• The remainder is external debt, also mainly denominated in U.S. dollars. More than half of this debt consists of medium- or long-term sovereign bonds, all issued within the last several years. Most other external debt is owed to international institutions.

  • The average interest rate is quite low. For example, the ratio of interest payments to government debt was only about 2 percent in 2002 (and about 4 percent over the previous 10 years).

Financing Needs

Gross financing needs can be expected to remain moderate:

  • The government does not face a steep amortization schedule, as the average maturity of its debt is evidently rather long. Thus from an existing debt stock of 16 percent of GDP at end-2002, amortization will be only 1 to 1 ½ percent of GDP annually during 2003–06 (and will rise only moderately thereafter).2

  • The fiscal deficit is modest, not more than 1 percent of GDP for 2003, and is expected to decline in the next few years.

  • A further consideration is that the government has some room to further reduce its financial assets.

Exposure to Currency Depreciation

Currency depreciation does not pose a major risk to the public finances. While most of the government’s financial assets now are denominated in domestic currency, nearly all of its debt is denominated in U.S. dollars. Considering only these two quantities, the government’s net foreign exchange position would appear to have been about -14 percent of GDP at end-2002. Taking a broader view, however, the picture improves:

  • Account needs also to be taken of the stream of foreign currency earnings the government receives, mainly from its ownership of the copper company CODELCO. Though this income varies with world copper prices, in most years, the government’s primary balance on foreign-denominated flows is positive.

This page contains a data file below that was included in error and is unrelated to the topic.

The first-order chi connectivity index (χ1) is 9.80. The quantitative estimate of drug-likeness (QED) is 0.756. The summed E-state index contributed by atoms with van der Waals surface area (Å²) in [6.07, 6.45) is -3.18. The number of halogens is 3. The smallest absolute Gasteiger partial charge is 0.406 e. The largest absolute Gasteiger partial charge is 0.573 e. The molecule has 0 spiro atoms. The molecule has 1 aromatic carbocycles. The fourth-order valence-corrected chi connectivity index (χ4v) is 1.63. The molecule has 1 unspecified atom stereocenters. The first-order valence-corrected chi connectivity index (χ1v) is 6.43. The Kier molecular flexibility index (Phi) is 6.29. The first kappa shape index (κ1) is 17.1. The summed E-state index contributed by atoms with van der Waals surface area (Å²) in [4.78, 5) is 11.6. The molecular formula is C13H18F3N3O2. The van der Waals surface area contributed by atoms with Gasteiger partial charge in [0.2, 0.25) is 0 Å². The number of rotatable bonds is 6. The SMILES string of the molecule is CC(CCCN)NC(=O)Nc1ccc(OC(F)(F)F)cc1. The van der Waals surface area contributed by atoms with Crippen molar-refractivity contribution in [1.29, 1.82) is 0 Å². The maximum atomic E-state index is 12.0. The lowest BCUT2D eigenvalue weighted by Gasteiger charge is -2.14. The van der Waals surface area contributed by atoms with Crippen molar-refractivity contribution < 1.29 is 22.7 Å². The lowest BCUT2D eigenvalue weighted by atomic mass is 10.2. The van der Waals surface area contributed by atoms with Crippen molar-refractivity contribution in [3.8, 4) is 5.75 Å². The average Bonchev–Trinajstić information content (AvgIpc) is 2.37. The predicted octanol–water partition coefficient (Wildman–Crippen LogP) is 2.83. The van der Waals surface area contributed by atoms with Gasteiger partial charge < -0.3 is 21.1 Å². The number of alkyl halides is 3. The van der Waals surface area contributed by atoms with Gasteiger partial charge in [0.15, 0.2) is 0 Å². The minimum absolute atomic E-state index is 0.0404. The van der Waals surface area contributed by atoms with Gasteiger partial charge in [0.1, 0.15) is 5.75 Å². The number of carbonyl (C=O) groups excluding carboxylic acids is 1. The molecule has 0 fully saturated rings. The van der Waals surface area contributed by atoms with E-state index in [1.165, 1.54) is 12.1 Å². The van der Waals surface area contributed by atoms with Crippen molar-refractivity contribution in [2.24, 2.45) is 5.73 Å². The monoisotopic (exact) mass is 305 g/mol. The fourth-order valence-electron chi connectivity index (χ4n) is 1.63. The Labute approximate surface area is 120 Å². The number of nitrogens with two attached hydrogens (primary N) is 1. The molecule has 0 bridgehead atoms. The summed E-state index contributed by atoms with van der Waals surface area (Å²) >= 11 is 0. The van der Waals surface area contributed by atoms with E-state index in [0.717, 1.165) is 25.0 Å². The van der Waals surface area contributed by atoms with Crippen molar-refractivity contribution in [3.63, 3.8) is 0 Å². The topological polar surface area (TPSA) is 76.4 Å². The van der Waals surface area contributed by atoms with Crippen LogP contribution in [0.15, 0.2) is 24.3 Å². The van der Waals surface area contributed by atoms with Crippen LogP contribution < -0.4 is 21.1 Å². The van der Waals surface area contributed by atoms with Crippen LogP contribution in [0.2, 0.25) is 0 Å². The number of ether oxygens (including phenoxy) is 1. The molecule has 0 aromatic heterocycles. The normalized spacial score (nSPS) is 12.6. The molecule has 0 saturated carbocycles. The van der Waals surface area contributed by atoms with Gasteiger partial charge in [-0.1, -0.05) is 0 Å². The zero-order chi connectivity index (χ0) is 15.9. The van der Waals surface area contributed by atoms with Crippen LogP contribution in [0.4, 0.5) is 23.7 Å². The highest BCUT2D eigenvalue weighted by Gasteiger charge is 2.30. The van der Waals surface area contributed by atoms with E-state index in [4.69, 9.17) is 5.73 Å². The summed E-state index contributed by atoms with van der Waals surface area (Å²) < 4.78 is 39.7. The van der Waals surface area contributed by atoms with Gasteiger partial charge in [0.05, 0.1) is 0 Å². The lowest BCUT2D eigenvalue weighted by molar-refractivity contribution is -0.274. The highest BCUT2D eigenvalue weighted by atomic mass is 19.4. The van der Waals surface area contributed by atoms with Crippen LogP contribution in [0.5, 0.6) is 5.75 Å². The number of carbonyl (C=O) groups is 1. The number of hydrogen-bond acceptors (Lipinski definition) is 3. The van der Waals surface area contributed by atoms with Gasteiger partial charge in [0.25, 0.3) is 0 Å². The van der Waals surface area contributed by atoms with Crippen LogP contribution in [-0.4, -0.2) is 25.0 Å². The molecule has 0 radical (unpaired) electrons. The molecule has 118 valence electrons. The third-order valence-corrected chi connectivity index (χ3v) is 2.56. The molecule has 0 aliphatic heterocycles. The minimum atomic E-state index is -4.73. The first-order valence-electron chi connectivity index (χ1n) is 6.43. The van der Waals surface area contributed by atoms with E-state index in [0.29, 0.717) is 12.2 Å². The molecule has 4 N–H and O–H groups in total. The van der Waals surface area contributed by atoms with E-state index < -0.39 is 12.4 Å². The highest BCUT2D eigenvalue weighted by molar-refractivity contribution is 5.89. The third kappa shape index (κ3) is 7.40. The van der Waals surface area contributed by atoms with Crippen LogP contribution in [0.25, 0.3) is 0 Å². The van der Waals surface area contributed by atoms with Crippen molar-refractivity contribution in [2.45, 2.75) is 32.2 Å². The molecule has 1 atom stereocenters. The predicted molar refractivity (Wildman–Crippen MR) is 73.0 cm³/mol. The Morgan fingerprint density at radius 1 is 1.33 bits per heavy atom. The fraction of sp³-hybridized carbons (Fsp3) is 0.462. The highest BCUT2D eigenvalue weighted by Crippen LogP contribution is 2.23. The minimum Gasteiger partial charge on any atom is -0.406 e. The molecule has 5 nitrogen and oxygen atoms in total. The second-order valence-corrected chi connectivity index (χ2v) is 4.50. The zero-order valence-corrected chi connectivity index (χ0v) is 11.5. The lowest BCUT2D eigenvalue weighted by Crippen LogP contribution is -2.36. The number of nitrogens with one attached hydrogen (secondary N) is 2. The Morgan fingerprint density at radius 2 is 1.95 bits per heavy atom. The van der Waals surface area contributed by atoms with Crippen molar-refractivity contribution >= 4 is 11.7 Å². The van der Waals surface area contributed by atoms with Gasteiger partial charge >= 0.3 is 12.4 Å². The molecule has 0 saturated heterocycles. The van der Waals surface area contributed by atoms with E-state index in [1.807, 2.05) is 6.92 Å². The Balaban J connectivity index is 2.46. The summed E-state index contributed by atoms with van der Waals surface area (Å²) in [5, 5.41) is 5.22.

• Most of the government’s U.S. dollar debt—and thus most of its dollar-denominated interest bill also—is owed to the central bank. In turn, the central bank has a substantial positive net foreign exchange position (as discussed in the next section, about +23 percent of GDP at end-2002).

Exposure to Interest Rate Fluctuations

As a consequence of the structure of its debt, the government has little near-term exposure to interest rate shocks. In fact, the government is nearly unaffected by domestic interest rate fluctuations. The avoidance of short-term external debt means there is also little near-term exposure to changes in the risk premium international investors apply to Chilean sovereign debt.

The government’s interest rate exposure is largely confined to fluctuations in world interest rates. This is because interest on the government’s old debt to the central bank is tied to the London interbank offered rate.

Sustainability of Central Government Debt

Debt sustainability analysis for Chile must take into account the government’s commitment to an on-going target for its structural balance (see Section II). As long as this practice is maintained, it is difficult to see problems of debt sustainability emerging, in light of two basic considerations:

  • As long as the structural balance rule is followed, debt dynamics are unaffected by a rise in interest rates on government debt: since the target refers to the entire government balance, any increase in the interest bill would have to be offset by a policy reaction to tighten the government’s primary balance.